See also: ropě and ropę

EnglishEdit

PronunciationEdit

Etymology 1Edit

From Middle English rop, rope, from Old English rāp (rope, cord, cable), from Proto-West Germanic *raip, from Proto-Germanic *raipaz, *raipą (rope, cord, band, ringlet), from Proto-Indo-European *h₁roypnós (strap, band, rope), from *h₁reyp- (to peel off, tear; border, edge, strip).

Alternative formsEdit

NounEdit

rope (countable and uncountable, plural ropes)

 
Length of rope.
  1. (uncountable) Thick strings, yarn, monofilaments, metal wires, or strands of other cordage that are twisted together to form a stronger line.
    Synonyms: twine, line, cord; see also Thesaurus:string
    Nylon rope is usually stronger than similar rope made of plant fibers.
  2. (countable) An individual length of such material.
    The swinging bridge is constructed of 40 logs and 30 ropes.
  3. A cohesive strand of something.
    The duchess wore a rope of pearls to the soirée.
    • 2003, Dennis Lehane, Mystic River[1], →ISBN, page 138:
      Jimmy began to scream and ropes of spit shot from his mouth.
    1. (slang, vulgar) A shot of semen that a man releases during ejaculation.
  4. (dated) A continuous stream.
  5. (baseball) A hard line drive.
    He hit a rope past third and into the corner.
  6. (ceramics) A long thin segment of soft clay, either extruded or formed by hand.
  7. (computer science) A data structure resembling a string, using a concatenation tree in which each leaf represents a character.
  8. (military, uncountable) A kind of chaff (material dropped to interfere with radar) consisting of foil strips with paper chutes attached.
  9. (Jainism) A unit of distance equivalent to the distance covered in six months by a god flying at ten million miles per second.
    Synonyms: rajju, infinitude
    • 2001, “Review of Metaphysical Teaching”, in Nagendra Kr. Singh, editor, Encyclopaedia of Jainism[2], →ISBN, page 7522:
      The central strip of the loka, the Middle World, represents its smallest area, being only one rope wide and one hundred thousand leagues high, []
  10. (jewelry) A necklace of at least 1 meter in length.
  11. (nautical) Cordage of at least 1 inch in diameter, or a length of such cordage.
  12. (archaic) A unit of length equal to 20 feet.
  13. (slang) Rohypnol.
  14. (with "the") Death by hanging.
    The murderer was sentenced to the rope.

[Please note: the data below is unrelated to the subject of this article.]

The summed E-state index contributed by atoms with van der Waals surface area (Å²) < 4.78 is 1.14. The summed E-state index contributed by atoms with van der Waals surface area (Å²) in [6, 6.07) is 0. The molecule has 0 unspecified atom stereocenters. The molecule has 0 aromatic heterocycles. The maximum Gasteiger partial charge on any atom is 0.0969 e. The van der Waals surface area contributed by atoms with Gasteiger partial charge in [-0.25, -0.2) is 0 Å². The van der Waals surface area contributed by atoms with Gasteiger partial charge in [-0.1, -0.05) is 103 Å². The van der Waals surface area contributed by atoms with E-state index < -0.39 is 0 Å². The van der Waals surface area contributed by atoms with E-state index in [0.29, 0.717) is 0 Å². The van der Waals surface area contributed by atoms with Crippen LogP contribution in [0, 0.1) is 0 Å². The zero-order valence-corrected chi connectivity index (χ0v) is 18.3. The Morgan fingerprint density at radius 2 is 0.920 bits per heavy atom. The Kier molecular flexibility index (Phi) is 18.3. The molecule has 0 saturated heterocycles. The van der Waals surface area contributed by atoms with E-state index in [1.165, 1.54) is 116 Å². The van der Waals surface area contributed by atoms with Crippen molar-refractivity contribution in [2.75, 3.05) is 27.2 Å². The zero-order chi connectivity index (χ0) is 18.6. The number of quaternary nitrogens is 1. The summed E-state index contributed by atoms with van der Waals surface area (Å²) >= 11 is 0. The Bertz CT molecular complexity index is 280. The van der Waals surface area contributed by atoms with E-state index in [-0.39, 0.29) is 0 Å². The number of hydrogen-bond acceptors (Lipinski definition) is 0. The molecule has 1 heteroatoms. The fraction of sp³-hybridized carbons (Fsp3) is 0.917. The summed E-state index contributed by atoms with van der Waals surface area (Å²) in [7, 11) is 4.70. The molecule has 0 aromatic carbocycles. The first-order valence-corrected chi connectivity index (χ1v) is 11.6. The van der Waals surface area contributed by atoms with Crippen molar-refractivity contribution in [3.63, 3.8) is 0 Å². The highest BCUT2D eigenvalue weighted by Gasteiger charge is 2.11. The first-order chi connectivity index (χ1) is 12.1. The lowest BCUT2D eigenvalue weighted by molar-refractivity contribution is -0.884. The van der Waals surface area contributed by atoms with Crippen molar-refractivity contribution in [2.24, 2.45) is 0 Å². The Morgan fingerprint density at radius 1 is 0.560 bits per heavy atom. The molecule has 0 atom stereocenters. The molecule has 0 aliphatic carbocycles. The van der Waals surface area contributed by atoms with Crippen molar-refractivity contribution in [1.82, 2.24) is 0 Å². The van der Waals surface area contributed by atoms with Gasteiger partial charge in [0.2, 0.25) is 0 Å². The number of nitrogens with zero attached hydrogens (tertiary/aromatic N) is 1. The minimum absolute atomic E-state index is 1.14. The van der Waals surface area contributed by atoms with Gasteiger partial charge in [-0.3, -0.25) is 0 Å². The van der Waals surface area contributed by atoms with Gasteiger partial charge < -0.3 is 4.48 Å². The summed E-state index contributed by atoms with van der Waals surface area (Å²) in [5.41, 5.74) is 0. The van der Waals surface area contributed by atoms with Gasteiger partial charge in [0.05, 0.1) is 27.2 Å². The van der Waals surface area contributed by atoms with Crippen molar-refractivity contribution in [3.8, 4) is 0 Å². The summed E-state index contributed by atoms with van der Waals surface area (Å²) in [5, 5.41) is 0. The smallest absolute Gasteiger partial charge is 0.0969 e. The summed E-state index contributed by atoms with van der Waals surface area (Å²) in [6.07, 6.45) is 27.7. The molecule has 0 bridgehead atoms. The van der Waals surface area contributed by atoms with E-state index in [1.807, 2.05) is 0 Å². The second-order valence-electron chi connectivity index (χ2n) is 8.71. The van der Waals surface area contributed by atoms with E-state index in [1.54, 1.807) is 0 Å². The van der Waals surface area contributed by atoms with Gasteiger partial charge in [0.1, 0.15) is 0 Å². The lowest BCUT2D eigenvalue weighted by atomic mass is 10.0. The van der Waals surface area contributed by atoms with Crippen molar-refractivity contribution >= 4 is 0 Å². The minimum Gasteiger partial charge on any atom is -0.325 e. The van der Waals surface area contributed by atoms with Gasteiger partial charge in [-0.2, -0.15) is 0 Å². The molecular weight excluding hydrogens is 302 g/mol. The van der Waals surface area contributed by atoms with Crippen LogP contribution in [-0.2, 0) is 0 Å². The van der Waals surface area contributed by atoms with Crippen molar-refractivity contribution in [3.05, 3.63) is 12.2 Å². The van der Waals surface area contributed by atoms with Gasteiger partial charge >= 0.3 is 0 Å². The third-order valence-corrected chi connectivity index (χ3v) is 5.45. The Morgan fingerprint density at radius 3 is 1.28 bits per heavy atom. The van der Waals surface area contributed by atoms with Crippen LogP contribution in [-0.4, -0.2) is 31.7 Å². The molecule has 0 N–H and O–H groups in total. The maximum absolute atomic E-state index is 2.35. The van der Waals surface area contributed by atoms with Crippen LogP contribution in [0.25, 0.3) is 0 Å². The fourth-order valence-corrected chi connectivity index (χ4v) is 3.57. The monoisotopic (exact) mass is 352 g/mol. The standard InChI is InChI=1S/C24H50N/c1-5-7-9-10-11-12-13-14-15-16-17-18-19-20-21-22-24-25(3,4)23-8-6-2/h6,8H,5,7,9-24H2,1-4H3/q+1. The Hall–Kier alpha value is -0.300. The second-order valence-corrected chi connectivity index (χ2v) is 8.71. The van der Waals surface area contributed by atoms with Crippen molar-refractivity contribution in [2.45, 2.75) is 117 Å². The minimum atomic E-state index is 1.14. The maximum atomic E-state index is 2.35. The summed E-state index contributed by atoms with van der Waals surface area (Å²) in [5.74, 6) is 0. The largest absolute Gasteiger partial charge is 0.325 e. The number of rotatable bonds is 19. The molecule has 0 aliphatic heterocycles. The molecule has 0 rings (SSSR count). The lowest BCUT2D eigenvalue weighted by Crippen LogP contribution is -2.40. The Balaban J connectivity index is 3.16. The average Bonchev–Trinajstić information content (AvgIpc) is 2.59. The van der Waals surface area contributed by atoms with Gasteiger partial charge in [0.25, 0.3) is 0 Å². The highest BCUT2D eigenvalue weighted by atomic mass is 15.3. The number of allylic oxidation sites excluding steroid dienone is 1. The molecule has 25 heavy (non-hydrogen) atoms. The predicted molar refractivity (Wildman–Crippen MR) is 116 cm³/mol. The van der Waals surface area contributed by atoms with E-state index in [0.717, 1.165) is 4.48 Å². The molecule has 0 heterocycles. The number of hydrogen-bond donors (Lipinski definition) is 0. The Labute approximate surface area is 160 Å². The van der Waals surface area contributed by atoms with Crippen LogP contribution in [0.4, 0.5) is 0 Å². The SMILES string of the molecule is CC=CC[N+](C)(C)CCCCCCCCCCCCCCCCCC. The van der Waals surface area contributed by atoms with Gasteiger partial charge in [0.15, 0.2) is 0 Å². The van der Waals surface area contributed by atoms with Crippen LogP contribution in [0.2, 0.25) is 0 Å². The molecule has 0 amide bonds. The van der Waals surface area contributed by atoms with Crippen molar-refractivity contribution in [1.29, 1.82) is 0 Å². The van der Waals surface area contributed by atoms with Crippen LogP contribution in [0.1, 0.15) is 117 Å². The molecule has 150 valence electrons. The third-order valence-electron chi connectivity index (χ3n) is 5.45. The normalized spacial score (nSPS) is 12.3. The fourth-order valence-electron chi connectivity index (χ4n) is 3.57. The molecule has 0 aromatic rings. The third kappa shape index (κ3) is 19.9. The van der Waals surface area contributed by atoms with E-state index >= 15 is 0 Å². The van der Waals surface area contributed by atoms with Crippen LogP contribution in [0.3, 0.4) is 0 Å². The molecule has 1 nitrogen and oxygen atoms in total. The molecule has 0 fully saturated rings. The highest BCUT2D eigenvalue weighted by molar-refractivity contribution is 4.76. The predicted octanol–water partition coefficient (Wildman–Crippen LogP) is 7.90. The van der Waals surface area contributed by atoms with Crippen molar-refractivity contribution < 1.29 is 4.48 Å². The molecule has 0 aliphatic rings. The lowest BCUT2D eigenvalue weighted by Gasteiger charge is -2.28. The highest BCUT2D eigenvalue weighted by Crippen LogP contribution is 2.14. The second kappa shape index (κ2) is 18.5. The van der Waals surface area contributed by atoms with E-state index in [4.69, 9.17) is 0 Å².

Derived termsEdit
DescendantsEdit
  • Irish: rópa
  • Tok Pisin: rop
TranslationsEdit
The translations below need to be checked and inserted above into the appropriate translation tables, removing any numbers. Numbers do not necessarily match those in definitions. See instructions at Wiktionary:Entry layout § Translations.
Further readingEdit

Etymology 2Edit

From Middle English ropen, rope (to form ropes), from rop (rope); see above.

VerbEdit

rope (third-person singular simple present ropes, present participle roping, simple past and past participle roped)

  1. (transitive) To tie (something) with rope.
    The robber roped the victims.
  2. (transitive) To throw a rope (or something similar, e.g. a lasso, cable, wire, etc.) around (something).
    The cowboy roped the calf.
  3. (intransitive) To climb by means of a rope or ropes.
    • 1984, G. F. Dutton, The Ridiculous Mountains (page 153)
      We roped down to the platform selected for the bivouac; set up our bags and brewed a reasonable meal.
  4. (intransitive) To be formed into rope; to draw out or extend into a filament or thread.
  5. (incel slang, intransitive) To commit suicide, particularly by hanging.
    • 2019, anonymous, quoted in Julia Rose DeCook, "Curating the Future: The Sustainability Practices of Online Hate Groups", dissertation submitted to Michigan State University, page 153:
      In figure 71, the poster Brahcel notes that he “almost roped” because he could not find the community []
    • 2020, Joshua A. Segalewitz, "'You Don't Understand... It's Not About Virginity': Sexual Markets, Identity Construction, and Violent Masculinity on an Incel Forum Board", thesis submitted to the University of Dayton, page 36:
      ToxicAlcoholSyndrome explains that his, “dreams are all really depressing and vivid, so… I’m constantly in a bad mood and know in the back of my brain, I need to rope.”
    • 2021, Laura Bates, From Incels to Pickup Artists: The Truth about Extreme Misogyny and How it Affects Us All, unnumbered page:
      Another man wrote that the only reason he hasn't “roped” (incel terminology for death by suicide) is he didn't want to ruin his family's Christmas.
    • For more quotations using this term, see Citations:rope.
    My life is a mess; I might as well rope.
SynonymsEdit
Derived termsEdit

Etymology 3Edit

From Middle English rop (gut, intestine), from Old English rop, ropp; compare Middle Dutch rop, roppe (fish guts).

The modern pronunciation results from phonological assimilation to Etymology 1.

Alternative formsEdit

NounEdit

rope (plural ropes)

  1. (in the plural) The small intestines.
    the ropes of birds

AnagramsEdit


FinnishEdit

NounEdit

rope

  1. (gaming, slang) Abbreviation of roolipeli (RPG (role-playing game)).

AnagramsEdit


Middle EnglishEdit

Etymology 1Edit

NounEdit

rope

  1. Alternative form of rop (rope)

Etymology 2Edit

VerbEdit

rope

  1. Alternative form of ropen (to form ropes)

Etymology 3Edit

VerbEdit

rope

  1. Alternative form of ropen (to cry out)

Norwegian BokmålEdit

EtymologyEdit

From Old Norse hrópa, from Proto-Germanic *hrōpaną.

VerbEdit

rope (imperative rop, present tense roper, simple past ropte, past participle ropt)

  1. to shout

Derived termsEdit

ReferencesEdit


Norwegian NynorskEdit

VerbEdit

rope (imperative rop, present tense ropar or roper, simple past ropa or ropte, past participle ropa or ropt, present participle ropande)

  1. Alternative form of ropa